It's possible that iOS and third-party apps will increasingly take further advantage of APFS features to save even more space in the future, optimizing their storage practices to match the capabilities of the underlying file system.

In addition to enhancements related to the new APFS, iOS 10.3 may also be optimizing higher level features of data storage, such as flushing cached data (used in streaming, for example) and dumping other unnecessary files. As with previous iOS versions, users can also optimize their storage by uploading full quality photos to iCloud and keeping mobile optimized versions on their phone.

Whatever the exact causes for the reported capacity increases, users will be happy to see increased available storage for their photos and other content on top of the new features added to iOS 10.3, including new features for Siri, support for locating lost AirPods, new CarPlay features and a revamped Settings app that centralizes user-related information related to passwords, devices and iCloud, App Store and Family Sharing accounts.
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Comments

  • Reply 1 of 42
    FatmanFatman Posts: 93member
    Yep, I got back 3Gb on a nearly full 64Gb iphone 6 after the upgrade 
    rich gregoryrepressthiscornchipwatto_cobramagman1979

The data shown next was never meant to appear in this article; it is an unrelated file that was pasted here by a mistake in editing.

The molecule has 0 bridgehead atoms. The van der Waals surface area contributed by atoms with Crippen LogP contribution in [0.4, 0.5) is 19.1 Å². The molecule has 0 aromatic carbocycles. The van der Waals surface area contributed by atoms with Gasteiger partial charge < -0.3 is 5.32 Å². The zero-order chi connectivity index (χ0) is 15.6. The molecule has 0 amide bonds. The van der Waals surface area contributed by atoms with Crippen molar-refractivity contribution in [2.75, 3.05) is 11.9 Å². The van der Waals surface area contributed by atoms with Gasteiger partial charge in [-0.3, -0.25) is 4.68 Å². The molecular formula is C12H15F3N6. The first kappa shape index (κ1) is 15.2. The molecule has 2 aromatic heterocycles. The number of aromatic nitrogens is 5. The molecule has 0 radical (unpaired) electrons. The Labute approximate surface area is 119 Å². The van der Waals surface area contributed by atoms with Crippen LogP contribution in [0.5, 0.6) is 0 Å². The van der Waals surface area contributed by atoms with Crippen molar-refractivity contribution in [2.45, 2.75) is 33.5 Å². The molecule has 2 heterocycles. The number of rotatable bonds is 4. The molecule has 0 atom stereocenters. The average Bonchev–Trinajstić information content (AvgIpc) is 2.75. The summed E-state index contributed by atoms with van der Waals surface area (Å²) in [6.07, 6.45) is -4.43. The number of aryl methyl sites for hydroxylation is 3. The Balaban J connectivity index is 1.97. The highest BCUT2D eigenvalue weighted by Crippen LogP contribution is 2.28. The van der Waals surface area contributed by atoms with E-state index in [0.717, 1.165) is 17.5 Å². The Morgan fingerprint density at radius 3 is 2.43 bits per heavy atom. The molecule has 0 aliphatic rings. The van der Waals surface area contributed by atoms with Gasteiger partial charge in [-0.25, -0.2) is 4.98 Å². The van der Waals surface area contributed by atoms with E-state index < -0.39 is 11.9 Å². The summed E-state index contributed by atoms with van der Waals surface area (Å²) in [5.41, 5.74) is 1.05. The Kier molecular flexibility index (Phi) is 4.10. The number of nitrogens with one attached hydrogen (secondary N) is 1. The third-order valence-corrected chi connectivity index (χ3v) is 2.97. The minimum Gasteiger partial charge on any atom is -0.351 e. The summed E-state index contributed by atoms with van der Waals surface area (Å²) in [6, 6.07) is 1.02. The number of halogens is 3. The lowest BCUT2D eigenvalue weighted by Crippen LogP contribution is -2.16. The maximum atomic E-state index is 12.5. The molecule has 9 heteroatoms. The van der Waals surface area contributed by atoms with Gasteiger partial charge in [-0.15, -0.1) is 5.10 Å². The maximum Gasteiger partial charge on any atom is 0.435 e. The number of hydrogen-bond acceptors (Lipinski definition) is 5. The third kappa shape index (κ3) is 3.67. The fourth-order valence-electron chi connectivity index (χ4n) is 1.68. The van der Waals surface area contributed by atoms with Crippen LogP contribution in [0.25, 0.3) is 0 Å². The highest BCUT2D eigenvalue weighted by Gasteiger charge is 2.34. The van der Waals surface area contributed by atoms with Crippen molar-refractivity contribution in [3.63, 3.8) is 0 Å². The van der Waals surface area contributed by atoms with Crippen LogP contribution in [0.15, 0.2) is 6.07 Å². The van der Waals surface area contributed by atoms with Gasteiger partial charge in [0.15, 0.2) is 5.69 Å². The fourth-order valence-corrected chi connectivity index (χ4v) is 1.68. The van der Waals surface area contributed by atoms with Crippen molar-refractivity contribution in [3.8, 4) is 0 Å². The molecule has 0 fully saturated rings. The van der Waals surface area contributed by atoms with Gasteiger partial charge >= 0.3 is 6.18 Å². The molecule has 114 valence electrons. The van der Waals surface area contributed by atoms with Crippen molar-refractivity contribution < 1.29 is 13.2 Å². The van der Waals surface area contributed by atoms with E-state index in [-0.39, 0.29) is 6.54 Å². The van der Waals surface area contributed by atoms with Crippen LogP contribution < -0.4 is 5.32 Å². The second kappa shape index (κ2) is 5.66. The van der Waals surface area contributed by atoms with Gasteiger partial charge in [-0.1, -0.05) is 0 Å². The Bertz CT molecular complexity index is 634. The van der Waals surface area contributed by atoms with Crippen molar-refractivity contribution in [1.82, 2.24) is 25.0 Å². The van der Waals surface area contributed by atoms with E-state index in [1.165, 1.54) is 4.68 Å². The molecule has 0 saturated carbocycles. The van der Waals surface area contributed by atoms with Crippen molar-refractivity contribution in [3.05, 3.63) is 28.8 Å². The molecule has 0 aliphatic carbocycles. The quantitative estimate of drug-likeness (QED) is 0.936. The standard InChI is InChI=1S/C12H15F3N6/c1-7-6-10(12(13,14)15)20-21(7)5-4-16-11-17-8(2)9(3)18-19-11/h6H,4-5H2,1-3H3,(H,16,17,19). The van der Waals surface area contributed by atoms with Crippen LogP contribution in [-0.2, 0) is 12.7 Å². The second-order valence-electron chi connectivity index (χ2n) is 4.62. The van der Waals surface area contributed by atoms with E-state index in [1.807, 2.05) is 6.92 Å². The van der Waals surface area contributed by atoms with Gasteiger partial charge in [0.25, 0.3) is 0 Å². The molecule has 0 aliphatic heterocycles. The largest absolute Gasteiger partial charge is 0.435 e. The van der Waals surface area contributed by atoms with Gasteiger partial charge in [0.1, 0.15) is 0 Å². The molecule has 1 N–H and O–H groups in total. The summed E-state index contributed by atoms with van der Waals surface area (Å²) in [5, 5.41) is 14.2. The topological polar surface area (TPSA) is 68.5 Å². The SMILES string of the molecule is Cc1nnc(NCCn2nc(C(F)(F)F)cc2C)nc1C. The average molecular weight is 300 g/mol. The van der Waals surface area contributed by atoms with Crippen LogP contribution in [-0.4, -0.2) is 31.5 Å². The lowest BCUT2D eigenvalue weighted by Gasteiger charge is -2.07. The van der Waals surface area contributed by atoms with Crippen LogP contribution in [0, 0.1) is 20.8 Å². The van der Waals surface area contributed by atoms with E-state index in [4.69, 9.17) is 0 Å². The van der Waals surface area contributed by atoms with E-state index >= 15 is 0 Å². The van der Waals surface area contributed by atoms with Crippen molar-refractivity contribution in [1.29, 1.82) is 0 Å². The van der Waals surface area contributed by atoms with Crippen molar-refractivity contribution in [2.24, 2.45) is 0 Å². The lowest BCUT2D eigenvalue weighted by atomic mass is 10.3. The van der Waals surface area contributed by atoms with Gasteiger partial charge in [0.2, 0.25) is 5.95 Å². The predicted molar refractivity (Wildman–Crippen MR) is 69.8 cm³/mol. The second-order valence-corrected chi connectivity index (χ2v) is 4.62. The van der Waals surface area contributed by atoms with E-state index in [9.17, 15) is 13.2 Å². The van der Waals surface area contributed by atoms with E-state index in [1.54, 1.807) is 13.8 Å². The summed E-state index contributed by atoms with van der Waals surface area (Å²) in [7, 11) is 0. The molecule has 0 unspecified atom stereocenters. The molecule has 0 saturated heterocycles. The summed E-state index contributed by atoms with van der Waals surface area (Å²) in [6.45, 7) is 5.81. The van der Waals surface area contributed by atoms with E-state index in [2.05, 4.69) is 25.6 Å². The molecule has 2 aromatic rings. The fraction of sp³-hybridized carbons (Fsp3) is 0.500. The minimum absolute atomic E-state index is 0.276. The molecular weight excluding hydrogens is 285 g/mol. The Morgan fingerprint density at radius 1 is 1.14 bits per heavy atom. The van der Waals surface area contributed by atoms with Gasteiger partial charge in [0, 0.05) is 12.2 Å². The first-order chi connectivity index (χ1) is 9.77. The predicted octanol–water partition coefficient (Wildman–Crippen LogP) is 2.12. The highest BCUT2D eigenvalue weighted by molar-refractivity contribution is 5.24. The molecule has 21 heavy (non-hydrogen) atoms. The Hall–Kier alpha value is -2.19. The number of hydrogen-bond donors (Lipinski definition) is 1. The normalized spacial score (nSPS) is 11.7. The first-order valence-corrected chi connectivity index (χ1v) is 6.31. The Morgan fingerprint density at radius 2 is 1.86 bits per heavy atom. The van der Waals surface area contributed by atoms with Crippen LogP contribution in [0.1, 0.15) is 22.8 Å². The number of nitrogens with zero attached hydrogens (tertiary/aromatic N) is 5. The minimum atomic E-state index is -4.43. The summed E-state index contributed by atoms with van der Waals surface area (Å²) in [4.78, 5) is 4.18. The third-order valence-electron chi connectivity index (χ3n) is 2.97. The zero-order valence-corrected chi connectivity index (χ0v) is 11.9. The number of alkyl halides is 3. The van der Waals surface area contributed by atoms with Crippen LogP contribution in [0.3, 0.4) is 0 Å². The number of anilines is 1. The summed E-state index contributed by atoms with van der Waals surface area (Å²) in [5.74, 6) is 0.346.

• Reply 2 of 42
    I'd say I got about 2 gigs on a 32 gb ipad pro. That's a welcome surprise!
    repressthiscornchipwatto_cobramagman1979
  • Reply 3 of 42

    Ha! Perhaps Apple can modify the warning on their website now that was required after CapacityGate.

    "1. Available space is less and varies due to many factors. A standard configuration uses approximately 4GB to 6GB of space (including iOS and built-in apps), depending on the model and settings".

    watto_cobra
  • Reply 4 of 42
    hentaiboy said:

    Ha! Perhaps Apple can modify the warning on their website now that was required after CapacityGate.

    "1. Available space is less and varies due to many factors. A standard configuration uses approximately 4GB to 6GB of space (including iOS and built-in apps), depending on the model and settings".

    I think people should sue Apple saying they artificially used more space than needed to use space. They could use this upgrade as proof they could have implemented this 9 years ago.

    /s
    r00fus1aaronjjony0watto_cobra
  • Reply 5 of 42
    emoelleremoeller Posts: 273member